BeachLive out of season service FAQs
All your questions answered regarding the out of season service.
- Does BeachLive run beyond the official bathing season?
- Why did you turn Beach Live off at the beginning of November?
- Why can't you leave it switched on while you are upgrading it?
- What about surfers and other water users who continue to use the sea all year round?
- How have you improved bathing water quality?
- What will happen to Beach Live in 2020?
Yes. In 2020 we extended our voluntary BeachLive service on all the bathing waters on BeachLive in Devon and Cornwall until 4 November. This follows the RNLI’s reporting of increased beach and water use in the south west and their extended cover to 1 November 2020 on 27 beaches, in order to support the wider tourism economy.
The service needs to undergo redevelopment and maintenance before being switched on again in time for the 2021 bathing water season.
We do this over the winter months because this is when the fewest people use the sea.
We have done this in previous years. However, in common with other water companies, we now switch it off over the winter. This is partly because of the amount of resource required to run the service compared to the relatively small number of people who will continue to use it during the winter.
It is important to remember that stormwater overflows are just one factor with the potential to affect bathing water quality. Bathing water quality is also affected by urban drainage, agricultural run-off, birds and other wildlife, private sewers and misconnections - homes wrongly connected to surface water drainage instead of public foul sewers - as well as South West Water's infrastructure.
The Environment Agency's Pollution Risk Forecast (PRF) system, which alerts the public when certain bathing waters may be affected by rainfall, is also discontinued outside of the bathing water season.
In the absence of PRF warnings BeachLive remains the only 'real-time' warning process that can relay potential weather related risks on water quality. Therefore, in the absence of any other complementary warning systems, and despite EA public advice on wider risks to bathing water quality, the public's focus remains, perhaps unsurprisingly, on stormwater overflows because they are the only source for which proactively warnings are made, to the detriment of any understanding of the wider catchment sources and regulatory issues.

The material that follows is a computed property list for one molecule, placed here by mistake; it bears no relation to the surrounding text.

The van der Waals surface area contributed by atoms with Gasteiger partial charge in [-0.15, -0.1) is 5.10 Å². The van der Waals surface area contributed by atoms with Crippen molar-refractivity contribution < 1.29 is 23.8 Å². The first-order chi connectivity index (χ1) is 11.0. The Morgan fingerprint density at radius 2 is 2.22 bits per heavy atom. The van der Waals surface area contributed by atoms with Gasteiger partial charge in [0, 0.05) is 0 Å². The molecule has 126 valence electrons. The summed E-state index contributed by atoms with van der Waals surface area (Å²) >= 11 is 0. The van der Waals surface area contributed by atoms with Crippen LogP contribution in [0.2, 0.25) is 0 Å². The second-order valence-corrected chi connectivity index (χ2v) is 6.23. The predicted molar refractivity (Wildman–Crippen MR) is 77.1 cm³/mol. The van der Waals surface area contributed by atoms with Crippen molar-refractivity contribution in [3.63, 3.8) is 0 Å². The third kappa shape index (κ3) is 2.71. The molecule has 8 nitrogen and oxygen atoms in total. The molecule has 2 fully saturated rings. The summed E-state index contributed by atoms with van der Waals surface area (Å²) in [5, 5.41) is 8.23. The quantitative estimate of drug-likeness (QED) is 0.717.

Many local authorities, whose responsibility it is to put signs at beaches as a result of BeachLive alerts and / or pollution risk forecasts, are also unable to justify resourcing this activity at a time when fewer people are using the sea.
However, permanent information about bathing water quality is on display at every beach and also available on the Environment Agency's website.
Please also remember that lifeguards do not routinely patrol beaches outside the summer season.
Over the past two decades we have invested over £2billion in our Clean Sweep programme, providing new sewage treatment facilities around the South West peninsula and closing 250 crude sewage outfalls, providing treatment and building over 222,100 cubic metres (the equivalent of 89 Olympic-sized swimming pools) of extra storm storage.
We also have additional disinfection at 65 of our works - the highest level of treatment available - more than any other water company.
In 2014/15, South West Water invested a further £20million to deliver even cleaner seas at nine beaches in Dorset, Devon and Cornwall which were considered to be at risk of not meeting the new EU bathing water directive.
In addition, our business plan for 2020-25 includes our largest environmental programme in 15 years, with more than £190million of additional measures to protect bathing, shellfish and river water quality.
We were also the first water company to develop a real-time stormwater overflow alert service.
So we are very aware of the vital role our beautiful beaches and clean seas play in the region's economy.
BeachLive will be switched on again in time for the start of the 2021 bathing water season, if not before.
We aim to increase the number of beaches covered by the service, but this does need the agreement of the beach managers.